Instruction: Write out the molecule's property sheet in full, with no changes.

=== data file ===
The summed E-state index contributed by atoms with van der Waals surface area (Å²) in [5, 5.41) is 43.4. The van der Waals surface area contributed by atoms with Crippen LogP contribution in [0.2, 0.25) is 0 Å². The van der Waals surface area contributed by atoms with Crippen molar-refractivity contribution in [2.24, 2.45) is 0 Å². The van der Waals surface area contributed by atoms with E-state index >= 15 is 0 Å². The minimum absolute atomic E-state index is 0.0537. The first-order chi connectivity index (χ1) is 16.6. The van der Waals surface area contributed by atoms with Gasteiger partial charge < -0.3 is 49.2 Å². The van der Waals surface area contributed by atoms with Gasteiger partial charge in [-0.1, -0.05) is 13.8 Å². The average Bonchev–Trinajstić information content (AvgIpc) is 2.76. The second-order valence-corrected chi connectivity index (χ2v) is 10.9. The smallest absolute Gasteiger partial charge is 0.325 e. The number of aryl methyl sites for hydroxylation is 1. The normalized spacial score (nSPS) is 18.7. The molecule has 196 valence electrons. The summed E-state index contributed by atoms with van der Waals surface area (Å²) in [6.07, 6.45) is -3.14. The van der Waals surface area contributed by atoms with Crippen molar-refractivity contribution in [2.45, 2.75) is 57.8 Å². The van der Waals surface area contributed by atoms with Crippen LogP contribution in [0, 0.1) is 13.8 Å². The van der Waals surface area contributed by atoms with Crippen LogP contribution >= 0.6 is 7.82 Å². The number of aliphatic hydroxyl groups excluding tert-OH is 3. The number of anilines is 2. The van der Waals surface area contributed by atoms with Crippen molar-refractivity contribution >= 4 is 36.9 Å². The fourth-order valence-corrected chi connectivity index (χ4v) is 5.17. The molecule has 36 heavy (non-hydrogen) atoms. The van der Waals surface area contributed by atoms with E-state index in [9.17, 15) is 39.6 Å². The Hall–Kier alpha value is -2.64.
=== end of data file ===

The summed E-state index contributed by atoms with van der Waals surface area (Å²) in [5, 5.41) is 43.4. The van der Waals surface area contributed by atoms with Crippen LogP contribution in [0.2, 0.25) is 0 Å². The van der Waals surface area contributed by atoms with Crippen molar-refractivity contribution in [2.24, 2.45) is 0 Å². The van der Waals surface area contributed by atoms with E-state index >= 15 is 0 Å². The minimum absolute atomic E-state index is 0.0537. The first-order chi connectivity index (χ1) is 16.6. The van der Waals surface area contributed by atoms with Gasteiger partial charge < -0.3 is 49.2 Å². The van der Waals surface area contributed by atoms with Gasteiger partial charge in [-0.1, -0.05) is 13.8 Å². The average Bonchev–Trinajstić information content (AvgIpc) is 2.76. The second-order valence-corrected chi connectivity index (χ2v) is 10.9. The smallest absolute Gasteiger partial charge is 0.325 e. The number of aryl methyl sites for hydroxylation is 1. The normalized spacial score (nSPS) is 18.7. The molecule has 196 valence electrons. The summed E-state index contributed by atoms with van der Waals surface area (Å²) in [6.07, 6.45) is -3.14. The van der Waals surface area contributed by atoms with Crippen molar-refractivity contribution in [2.45, 2.75) is 57.8 Å². The van der Waals surface area contributed by atoms with Crippen LogP contribution in [0, 0.1) is 13.8 Å². The van der Waals surface area contributed by atoms with Crippen LogP contribution >= 0.6 is 7.82 Å². The number of aliphatic hydroxyl groups excluding tert-OH is 3. The number of anilines is 2. The van der Waals surface area contributed by atoms with Crippen molar-refractivity contribution >= 4 is 36.9 Å². The fourth-order valence-corrected chi connectivity index (χ4v) is 5.17. The molecule has 36 heavy (non-hydrogen) atoms. The van der Waals surface area contributed by atoms with E-state index in [9.17, 15) is 39.6 Å². The Hall–Kier alpha value is -2.64.